Getting around Tokyo isn’t exactly easy, especially for someone who has a very limited knowledge of Japanese. Officially referred to as a “metropolitan prefecture” rather than a city, Tokyo is more like a small country than anything else.
The population of Tokyo is around 13 million and has a size of about 2,200 sq km. The population of the Greater Tokyo Area, which is made up of Tokyo and the three neighbouring prefectures of Saitama, Chiba and Kanagawa, totals around 38 million. In other words, Tokyo has a heck of a lot of people living in a relatively small space.
Actually reaching my final destination in Tokyo took one car journey, two plane journeys and three train journeys. A grand total of just under 24 hours. The hardest part of my inbound journey was undoubtedly figuring out how the trains work. There are so many different train lines and the various number of train companies only makes things more confusing. Here in Tokyo I rely on trains everyday – it’s the most convenient way to travel around such a large city.
What I’m trying to say is that getting around Tokyo isn’t exactly an easy-going experience for your average tourist. Don’t get me wrong, the people here are so lovely and patient towards us foreigners. Hospitality is taken really seriously here, and the term “omotenashi” captures the essence of it. “Omotenashi” describes the Japanese approach towards customer service and hospitality, and it involves going the extra mile to make sure customers are satisfied. Rather, it’s just things like the confusing signboards that make it a pain for tourists to figure their way around the city. And when you’ve been travelling for almost 24 hours with 0 hours sleep, are alone in a country on the other side of the world, and are trying to get around one of the biggest and busiest stations in one of the largest cities on Earth, it’s important that you can get from A to B as smoothly as possible.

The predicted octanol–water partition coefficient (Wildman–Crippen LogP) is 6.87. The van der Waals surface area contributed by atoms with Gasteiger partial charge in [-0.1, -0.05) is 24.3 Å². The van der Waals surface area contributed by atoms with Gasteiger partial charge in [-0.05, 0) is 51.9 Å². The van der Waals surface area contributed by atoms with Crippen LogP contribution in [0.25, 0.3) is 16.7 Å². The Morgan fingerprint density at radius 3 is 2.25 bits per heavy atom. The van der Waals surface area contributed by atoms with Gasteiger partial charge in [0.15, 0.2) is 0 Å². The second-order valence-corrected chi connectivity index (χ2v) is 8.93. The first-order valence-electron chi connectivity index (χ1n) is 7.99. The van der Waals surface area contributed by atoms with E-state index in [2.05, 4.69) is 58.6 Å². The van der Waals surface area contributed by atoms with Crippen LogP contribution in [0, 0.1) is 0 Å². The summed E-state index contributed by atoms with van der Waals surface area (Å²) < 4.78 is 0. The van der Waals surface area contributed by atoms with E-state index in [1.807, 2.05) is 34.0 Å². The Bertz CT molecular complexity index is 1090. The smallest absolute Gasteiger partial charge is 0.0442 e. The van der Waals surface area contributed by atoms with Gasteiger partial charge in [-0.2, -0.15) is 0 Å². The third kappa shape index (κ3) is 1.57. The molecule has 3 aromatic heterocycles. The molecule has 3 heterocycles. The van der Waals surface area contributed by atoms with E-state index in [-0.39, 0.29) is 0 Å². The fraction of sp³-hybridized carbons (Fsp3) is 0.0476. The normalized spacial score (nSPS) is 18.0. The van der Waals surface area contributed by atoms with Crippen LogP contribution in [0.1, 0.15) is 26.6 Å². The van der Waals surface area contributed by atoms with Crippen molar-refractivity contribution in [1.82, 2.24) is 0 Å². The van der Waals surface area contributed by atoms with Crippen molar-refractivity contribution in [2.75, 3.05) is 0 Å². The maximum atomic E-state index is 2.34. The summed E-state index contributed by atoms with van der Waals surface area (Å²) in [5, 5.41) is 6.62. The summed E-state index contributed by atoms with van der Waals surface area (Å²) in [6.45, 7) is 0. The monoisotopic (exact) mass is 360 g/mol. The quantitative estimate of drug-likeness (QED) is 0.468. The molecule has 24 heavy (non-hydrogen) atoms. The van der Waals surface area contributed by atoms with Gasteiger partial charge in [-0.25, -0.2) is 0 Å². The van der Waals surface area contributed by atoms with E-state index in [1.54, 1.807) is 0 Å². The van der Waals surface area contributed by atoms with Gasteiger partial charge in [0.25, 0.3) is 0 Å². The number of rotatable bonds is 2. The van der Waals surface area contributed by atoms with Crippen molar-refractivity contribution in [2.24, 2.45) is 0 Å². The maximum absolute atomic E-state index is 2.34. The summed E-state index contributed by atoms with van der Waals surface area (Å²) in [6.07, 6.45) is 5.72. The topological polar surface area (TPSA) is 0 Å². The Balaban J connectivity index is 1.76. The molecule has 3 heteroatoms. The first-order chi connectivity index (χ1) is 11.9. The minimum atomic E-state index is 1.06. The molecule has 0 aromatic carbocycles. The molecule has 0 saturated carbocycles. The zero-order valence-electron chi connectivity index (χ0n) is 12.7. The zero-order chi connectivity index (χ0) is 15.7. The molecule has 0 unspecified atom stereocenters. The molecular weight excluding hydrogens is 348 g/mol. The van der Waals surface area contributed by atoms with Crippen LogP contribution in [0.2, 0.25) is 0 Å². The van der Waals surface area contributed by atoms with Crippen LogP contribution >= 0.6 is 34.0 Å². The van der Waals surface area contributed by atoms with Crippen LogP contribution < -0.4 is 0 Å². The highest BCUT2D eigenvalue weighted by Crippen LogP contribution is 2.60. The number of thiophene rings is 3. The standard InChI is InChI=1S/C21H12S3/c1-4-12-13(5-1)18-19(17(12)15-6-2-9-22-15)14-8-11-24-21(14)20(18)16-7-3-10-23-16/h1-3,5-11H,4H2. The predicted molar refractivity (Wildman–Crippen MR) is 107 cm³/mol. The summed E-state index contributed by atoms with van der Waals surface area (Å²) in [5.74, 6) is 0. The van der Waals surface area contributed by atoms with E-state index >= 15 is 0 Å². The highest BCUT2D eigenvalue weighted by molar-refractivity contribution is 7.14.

However, once I started the summer programme at Tokyo Metropolitan University, I found out that I wasn’t just here to learn Japanese. It turns out that TMU has been cooperating with the government of Tokyo in a project that attempts to make the city more international-friendly ahead of the Olympic and Paralymic Games in 2020.
A representative of the Tokyo government actually came into one of our classes and explained it all to us. They wanted to listen to our opinions and experiences as international students and use them to make Tokyo more accessible for non-Japanese visitors. We were asked to identify the things we found particularly difficult to understand during our time here and then make suggestions as to how we think the city could be improved from a tourist point-of-view.
A few students on the programme then had the chance to participate in a conference at the Tokyo International Forum, which dealt with the government’s efforts for a multilingual environment in Tokyo (it actually made an appearance on the Japanese News – how cool is that?!). A few solutions to the issues we outlined were discussed, such as a complete revamp of the signboards in stations and airports in order to make them more understandable. I struggled to follow the conference due to the language barrier but, from what I understood, the government was talking about inventing a robot that recognises the language you speak and then responds to you in said language. Whoa.
It makes me so happy that Tokyo is attempting to make foreign visitors more comfortable. It’s something I feel quite passionately about, seeing as I spent my Erasmus year away from home and understand that life in another country can be a daunting experience. It’s also one of the reasons I joined the committee for the University of Leicester Erasmus and Exchange Society – I want to help students feel more at ease during their transition into international student life. I love the whole idea of different communities and cultures joining together to cooperate for the benefit of everyone.
So let me conclude with a big shout out to Tokyo. We could all really learn a lot from the Japanese concept of “omotenashi“!!